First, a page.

Although the album was not released until December 1968, much of it was recorded in the early part of the year. These sessions also resulted in the non-album single “Jumpin’ Jack Flash”, one of the group’s most popular and recognizable songs. Written by Richards and lead vocalist, Mick Jagger, the song employs an infectious riff and opaque lyrics which may have been inspired by William Blake’s poem The Mental Traveller. Released in May 1968, the song previewed the sound of the upcoming Beggars Banquet album.
The tribal rhythms signify from the start that this is album is a unique listen. Largely a Jagger composition, the lyrics are a first-person narrative from the point of view of Lucifer, traversing infamous historical moments right up to the (then) present day with the line “I shouted out ‘Who Killed the Kennedys?'” put in just days after Robert Kennedy’s assassination in June 1968. This is all backed by an intense rock arrangement, which builds on the percussive rhythms with piano by Nicky Hopkins and a repeated chorus yelps of “woo woo” by group members and several studio guests.
“No Expectations” is a simple and beautiful acoustic blues song, which sets the table for future Stones ballads such as “You Can’t Always Get What You Want”, “Wild Horses” and “Angie”, Jones plays an acoustic slide guitar above the strumming by Richards in this melodic quasi-tribute to Robert Johnson. This is followed by “Dear Doctor”, an almost farcical attempt at blue grass which, despite its use of authentic instrumentation, feels really forced and out of place.
“Parachute Woman” is pure blues with simple rhythm topped by distant electric guitar and a raw and murky atmosphere led by Jagger’s mumbled sexual lyric and intense harmonica playing. “Jigsaw Puzzle” bookends the first side of Beggars Banquet with another extended rock highlight. The music is led by the very strong rhythm of drummer Charlie Watts and bassist Bill Wyman, who are joined in turn by Richards’ slide guitar, Jaggar’s strummed acoustic, and Hopkins’ honky-tonk piano. It constantly builds in intensity though its six minute duration with Dylan-esque lyrics and vocal patterns.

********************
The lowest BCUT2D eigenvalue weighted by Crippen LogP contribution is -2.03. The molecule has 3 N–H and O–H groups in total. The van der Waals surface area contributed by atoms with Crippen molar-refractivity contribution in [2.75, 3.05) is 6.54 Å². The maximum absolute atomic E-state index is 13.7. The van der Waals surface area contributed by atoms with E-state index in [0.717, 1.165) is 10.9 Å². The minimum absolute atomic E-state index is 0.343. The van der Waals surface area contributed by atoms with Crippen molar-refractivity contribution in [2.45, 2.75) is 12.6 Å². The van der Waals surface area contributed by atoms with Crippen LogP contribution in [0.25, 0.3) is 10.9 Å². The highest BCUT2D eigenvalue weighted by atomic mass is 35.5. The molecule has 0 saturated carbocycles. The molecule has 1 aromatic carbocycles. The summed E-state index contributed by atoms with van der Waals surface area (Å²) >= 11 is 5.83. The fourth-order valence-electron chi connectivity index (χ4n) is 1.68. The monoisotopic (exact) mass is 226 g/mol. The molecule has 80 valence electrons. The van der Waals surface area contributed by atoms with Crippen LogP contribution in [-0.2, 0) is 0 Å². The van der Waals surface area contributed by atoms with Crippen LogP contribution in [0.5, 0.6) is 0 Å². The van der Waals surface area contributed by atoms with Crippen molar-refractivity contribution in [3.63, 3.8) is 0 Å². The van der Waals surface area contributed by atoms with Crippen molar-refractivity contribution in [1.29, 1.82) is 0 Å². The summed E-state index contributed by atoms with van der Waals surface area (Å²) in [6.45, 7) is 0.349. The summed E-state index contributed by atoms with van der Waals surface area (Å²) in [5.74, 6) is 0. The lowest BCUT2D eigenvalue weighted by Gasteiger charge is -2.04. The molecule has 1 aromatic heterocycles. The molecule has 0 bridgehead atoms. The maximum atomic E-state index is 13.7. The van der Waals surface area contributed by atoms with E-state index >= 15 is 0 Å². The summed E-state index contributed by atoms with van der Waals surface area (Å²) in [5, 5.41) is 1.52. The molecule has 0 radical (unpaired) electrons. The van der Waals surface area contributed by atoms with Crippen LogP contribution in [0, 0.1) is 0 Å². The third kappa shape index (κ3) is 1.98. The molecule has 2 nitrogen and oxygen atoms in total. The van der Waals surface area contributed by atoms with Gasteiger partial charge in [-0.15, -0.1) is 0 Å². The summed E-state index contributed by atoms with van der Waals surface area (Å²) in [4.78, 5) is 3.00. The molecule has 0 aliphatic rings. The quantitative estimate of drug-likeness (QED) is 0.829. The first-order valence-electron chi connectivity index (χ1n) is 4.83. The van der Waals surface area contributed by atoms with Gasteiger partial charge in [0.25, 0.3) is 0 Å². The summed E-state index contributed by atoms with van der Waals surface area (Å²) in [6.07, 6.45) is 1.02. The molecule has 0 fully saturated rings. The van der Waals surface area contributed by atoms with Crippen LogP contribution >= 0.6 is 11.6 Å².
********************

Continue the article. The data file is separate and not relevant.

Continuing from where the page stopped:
The second side begins with “Street Fighting Man”, the point on the album where Jagger shines brightest, with this great melodic journey throughout interpreting some politically controversial lyrics. The tune is a basic rock song built on a cassette recording of Richards on acoustic guitar and Watts on a 1930s toy drum set. However, it does morph a bit towards a more psychedelic feel near the end, with Jones performing a distinctive sitar and tamboura. Robert Wilkins’ “Prodigal Son” is the only cover on the album and it never relents from its acoustic drive and has a great sound right down to Jagger’s hickish vocals.
Compared to the other fine material on side two, “Stray Cat Blues” is a rather ho-hum rocker, aside from the interesting and intense outro with Watts’ fine drumming. “Factory Girl” works well as an ethnic jam with a three chord, piano-driven pattern. It is similar to an Appalachian folk tune in its minimal approach and features guest Ric Grech on fiddle. “Salt of the Earth” provides a melodramatic conclusion to the album as another acoustic ballad. The highlight of the song comes at the bridge, which is followed by the first full rock arrangement. Although this track contains some production flaws, it is still a great ending to the album.